by Eric Lyons, M.Min. and Kyle Butt, M.A.

[EDITOR’S NOTE: Part I of this two-part series appeared in the March issue. Part II follows below, and continues, without introductory comments, where the first article ended.]


The small, obscure town of Acambaro in the state of Guanajuato in Mexico houses one of the most unique antiquities collections in the world. In 1945, a German hardware merchant named Waldemar Julsrud happened across a half-buried clay figurine at the bottom of a mountain known as el Toro (the Bull). Julsrud was no stranger to artifacts of ancient civilizations. He owned one of the most valuable and extensive collections of Chupicuaro pottery in existence. Charles Hapgood noted: “Mr. Julsrud possesses at the present time one of the best collections of this pottery (Tarascan—KB) in existence, comprising several hundred pieces” (1955, 2:1). [NOTE: At the time, the pottery was believed to be Tarascan, but was later assigned to the pre-classical Chupicuaro culture (800 B.C. to A.D. 200) (see Swift, n.d.[a]).] But the newly discovered ceramic figurines did not match any ancient civilization with which Julsrud was familiar.

The ceramic figurines intrigued Julsrud and he wanted to know if more were buried nearby. He made an arrangement with one of his employees, Odilon Tinajero, to dig in the area in an attempt to find more pieces. Julsrud agreed to pay Tinajero one peso for every figurine that was complete, or could be easily put back together. In all, Julsrud eventually collected over 33,500 figurines. The sheer number of figurines was enough to turn heads, but the fact that many of the figurines depicted reptiles that closely resembled dinosaurs in direct contact and interaction with human figures was even more startling to the scientific community. Furthermore, the apparent antiquity of the find predated modern dinosaur fossil discoveries by hundreds of years, so any accurate information regarding dinosaur anatomy would have necessarily been from the ancient civilization’s interaction with the creatures.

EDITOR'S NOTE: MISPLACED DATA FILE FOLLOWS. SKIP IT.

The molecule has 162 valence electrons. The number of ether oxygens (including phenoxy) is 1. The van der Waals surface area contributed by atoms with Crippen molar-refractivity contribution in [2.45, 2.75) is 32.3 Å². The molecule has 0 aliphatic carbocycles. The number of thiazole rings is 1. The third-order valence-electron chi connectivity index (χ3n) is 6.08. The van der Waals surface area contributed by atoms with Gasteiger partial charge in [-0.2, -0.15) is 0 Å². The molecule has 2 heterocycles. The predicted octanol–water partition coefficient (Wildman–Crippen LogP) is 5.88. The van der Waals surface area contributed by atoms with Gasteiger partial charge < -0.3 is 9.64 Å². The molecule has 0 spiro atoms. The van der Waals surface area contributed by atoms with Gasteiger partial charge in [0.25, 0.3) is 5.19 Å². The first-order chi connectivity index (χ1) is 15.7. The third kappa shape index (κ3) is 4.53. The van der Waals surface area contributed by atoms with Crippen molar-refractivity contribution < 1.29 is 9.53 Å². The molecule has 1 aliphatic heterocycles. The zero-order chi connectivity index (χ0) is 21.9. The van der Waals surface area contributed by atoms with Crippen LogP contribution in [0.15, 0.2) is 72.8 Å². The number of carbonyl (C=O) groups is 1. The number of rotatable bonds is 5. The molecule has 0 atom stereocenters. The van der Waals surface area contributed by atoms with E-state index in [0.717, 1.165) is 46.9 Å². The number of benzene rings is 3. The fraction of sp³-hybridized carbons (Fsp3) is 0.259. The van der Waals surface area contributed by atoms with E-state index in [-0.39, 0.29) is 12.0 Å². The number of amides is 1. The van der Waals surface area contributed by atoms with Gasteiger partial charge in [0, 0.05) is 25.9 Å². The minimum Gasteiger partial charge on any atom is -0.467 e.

Reports about the amazing find began to surface. Julsrud wrote a booklet titled Enigmas del Pasado, in which he gave specific details regarding the collection. After its publication, reporters began to contact him. Lowell Harmer, writer for the Los Angeles Times, visited Julsrud in Acambaro and wrote an article in the March 25, 1951 Times. He titled the article: “Mexico Finds Give Hint of Lost World: Dinosaur Statues Point to Men Who Lived in Age of Reptiles.” Harmer mentioned the huge number of statues that had been found, saying that they “filled the floors, the tables, and the wall cabinets to overflowing” in Julsrud’s house (1951, p. B1). Harmer further discussed the intricacy with which many of the figurines were crafted: “Most of the pottery pieces are elaborate masterpieces. Days of careful talent work went into many of the larger ceramics. How could it be a hoax? Not even in Mexico, where money is so scarce, could anyone afford the labor of these thousands of statues at the low prices Julsrud is paying” (1951, p. B1). Harmer seemed fairly convinced of the collection’s authenticity, but concluded his article by saying, “I am a writer, not an archaeologist. It will be up to the experts to decide.”….

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